10 of Literature’s Best (Or Worst) Liars

And by literary liars we don’t mean novelists

Fiction abounds with memorable liars. Tom Ripley, Jay Gatsby, and, moving further back in time, Odysseus, all come to mind as prime examples of memorable figures who understand truth and deceit as flexible concepts. Lies in fiction can fulfill a number of roles: they can spur conflict, illustrate a character’s own reliability or lack thereof, or alter the very fabric of a narrative, thoroughly messing with the reader’s head.

Somewhere there's a Venn diagram that maps the overlap between fictional liars—the spies, forgers, official spokespeople, and anyone else whose livelihood depends on abundant alterations of the truth—and unreliable narrators. Here’s a look at ten novels in which the best liars dwell, the ones who pose a danger to their surrounding characters, but who are fantastic for readers seeking arresting characters, labyrinthine plots, and questions about reality.

Atlantic Hotel by João Gilberto Noll

In both their creation and their discovery, lies can reconfigure entire narratives. The protagonist of João Gilberto Noll’s meticulously arranged novel Atlantic Hotel tells nearly everyone that he meets a different story of his life. They can’t all be accurate…right? But as the novel becomes more and more labyrinthine in its construction, it’s increasingly unclear as to whether this mysterious figure is lying to the people around him or, on some deeper level, himself.

We Were Liars by E. Lockhart

E. Lockhart’s We Were Liars builds questions of reliability and veracity into its very structure. Lies are at the center of its protagonist’s closest friendships, for one thing, which creates a complex baseline off the bat. The fact that the narrator is missing some of her memory heightens this divide even further. Throw in a plot abounding with secrets and you have a twisty narrative that explores multiple layers of lies and truths.

American Gods by Neil Gaiman

I mean, if you write a novel in which numerous gods are among the characters populating the pages, odds are good you’re going to find a couple of tricksters in there, right? That’s certainly the case with Neil Gaiman’s American Gods, in which trickery and hidden agendas abound, mysteries await revelation, and fabrications and half-truths act as a kind of currency.

Severina by Rodrigo Rey Rosa

The title character in Rodrigo Rey Rosa’s short novel Severina is a woman with a penchant for stealing books from her local bookstore. Soon enough, the shop’s owner becomes obsessed with tracking her down, and learns that nearly everyone who’s met her has a different take on her identity. The way in which lies can suffuse people’s perceptions is at the core of this novel–and, like much of its author’s work, it’s a master class in how ambiguity can make a narrative more thrilling.

A Separation by Katie Kitamura

Sometimes, what’s unsaid can be just as much of a break from the truth as what is said. This novel’s narrator and her husband have kept their separation a secret. When he goes missing on a Greek island, she finds herself in an entirely different role than she’d expected. Kitamura’s novel explores a different facet of lying than most: it’s about the lies that one can be forced into telling, and the consequences that can spiral from there.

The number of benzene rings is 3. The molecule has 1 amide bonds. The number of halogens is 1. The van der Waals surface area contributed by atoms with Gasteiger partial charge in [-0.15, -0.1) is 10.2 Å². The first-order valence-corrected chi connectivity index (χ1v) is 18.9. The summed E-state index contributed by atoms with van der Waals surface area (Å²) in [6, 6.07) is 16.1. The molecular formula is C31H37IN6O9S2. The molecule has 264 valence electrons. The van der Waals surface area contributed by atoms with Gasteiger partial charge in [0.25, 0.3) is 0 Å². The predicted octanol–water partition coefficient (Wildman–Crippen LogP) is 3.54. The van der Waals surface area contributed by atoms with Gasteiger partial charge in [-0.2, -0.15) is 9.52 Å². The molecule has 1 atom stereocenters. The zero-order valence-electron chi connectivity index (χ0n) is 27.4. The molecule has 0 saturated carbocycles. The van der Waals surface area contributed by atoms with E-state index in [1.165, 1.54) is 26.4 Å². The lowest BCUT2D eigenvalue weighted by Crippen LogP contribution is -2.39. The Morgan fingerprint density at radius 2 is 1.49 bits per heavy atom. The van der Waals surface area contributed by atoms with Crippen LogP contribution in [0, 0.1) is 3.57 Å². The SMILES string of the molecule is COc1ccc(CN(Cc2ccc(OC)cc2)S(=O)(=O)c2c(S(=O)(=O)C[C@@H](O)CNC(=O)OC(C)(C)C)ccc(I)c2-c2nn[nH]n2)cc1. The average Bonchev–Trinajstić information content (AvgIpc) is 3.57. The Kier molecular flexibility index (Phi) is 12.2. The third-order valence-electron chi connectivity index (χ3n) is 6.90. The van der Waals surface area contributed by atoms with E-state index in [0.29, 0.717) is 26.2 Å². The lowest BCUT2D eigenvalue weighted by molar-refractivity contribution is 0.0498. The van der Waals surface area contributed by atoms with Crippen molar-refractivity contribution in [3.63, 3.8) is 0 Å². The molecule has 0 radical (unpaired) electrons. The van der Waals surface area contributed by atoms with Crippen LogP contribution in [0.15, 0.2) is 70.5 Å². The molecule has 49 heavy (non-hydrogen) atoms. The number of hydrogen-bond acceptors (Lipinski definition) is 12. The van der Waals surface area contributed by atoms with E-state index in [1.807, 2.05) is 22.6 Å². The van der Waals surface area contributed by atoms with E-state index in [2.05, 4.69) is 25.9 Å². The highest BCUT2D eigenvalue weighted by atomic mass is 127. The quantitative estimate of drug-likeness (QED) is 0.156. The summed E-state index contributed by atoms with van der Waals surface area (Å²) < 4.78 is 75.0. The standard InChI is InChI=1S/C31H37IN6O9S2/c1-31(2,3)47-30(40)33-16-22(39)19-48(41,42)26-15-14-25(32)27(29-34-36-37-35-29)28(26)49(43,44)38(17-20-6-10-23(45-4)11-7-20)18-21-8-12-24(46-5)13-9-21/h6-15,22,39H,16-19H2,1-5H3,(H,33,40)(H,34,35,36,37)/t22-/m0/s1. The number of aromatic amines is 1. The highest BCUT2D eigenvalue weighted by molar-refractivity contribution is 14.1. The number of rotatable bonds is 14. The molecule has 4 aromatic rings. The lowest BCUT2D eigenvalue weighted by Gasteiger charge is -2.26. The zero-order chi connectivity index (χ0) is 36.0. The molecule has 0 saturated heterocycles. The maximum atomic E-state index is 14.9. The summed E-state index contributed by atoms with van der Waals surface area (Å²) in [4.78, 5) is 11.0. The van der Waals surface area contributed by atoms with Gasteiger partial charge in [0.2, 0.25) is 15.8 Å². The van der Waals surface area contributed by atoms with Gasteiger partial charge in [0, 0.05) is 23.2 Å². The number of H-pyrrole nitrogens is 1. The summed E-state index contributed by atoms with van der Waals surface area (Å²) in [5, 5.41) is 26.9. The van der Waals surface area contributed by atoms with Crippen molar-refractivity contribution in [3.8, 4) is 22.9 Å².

Our Man in Havana by Graham Greene

Some of Graham Greene’s tales of espionage are genuinely chilling; others venture towards the absurd. Our Man in Havana encompasses both. It’s the story of a spy working for the British government in Havana, whose bogus reports begin to reflect reality–an ominous and unexpected turn for all involved. Greene’s novel also served as inspiration for another memorable literary tale of lying: John Le Carré’s The Tailor of Panama, later adapted for film.

What’s Bred in the Bone by Robertson Davies

What happens when art itself is a lie? The hero of Robertson Davies’s What’s Bred in the Bone spends years of his life learning archaic techniques for making art–which can then be utilized for the cause of forgery. The yarn that Davies spins in this novel goes far in narrative and moral complexity, making for a thoughtful and irreverent work.

The True Deceiver by Tove Jansson

Tove Jansson’s fiction explored interpersonal connections in all of their forms, particularly in the ways in which they can go wrong. In her novel The True Deceiver, she examines the shifting power dynamic between two women–one older and successful, and one living on the fringes of society. Here, too, lies and other untruths play a crucial part in the story, creating a sense of atmosphere that’s second to none.

The Basic Eight by Daniel Handler

Daniel Handler’s novel The Basic Eight abounds with lies of multiple varieties. Its structure–a high school diary revisited by its author years later–allows for a number of lies and omissions, both past and present, to be on display. Throw in a high school production of Othello, a play where deceit and manipulation fuel the tragedy, and you have a narrative beset by untruths.

The Correspondence Artist by Barbara Browning

In some cases, lies can be seen as a version of the truth, albeit with certain details altered or heightened. In Barbara Browning’s novel The Correspondence Artist, the central character describes a love affair with one person through a unique narrative structure: by taking aspects of that one figure and turning them into four different characters. Within the novel, lines between fact and fiction blur–a theme that Browning has used repeatedly to powerful effect.

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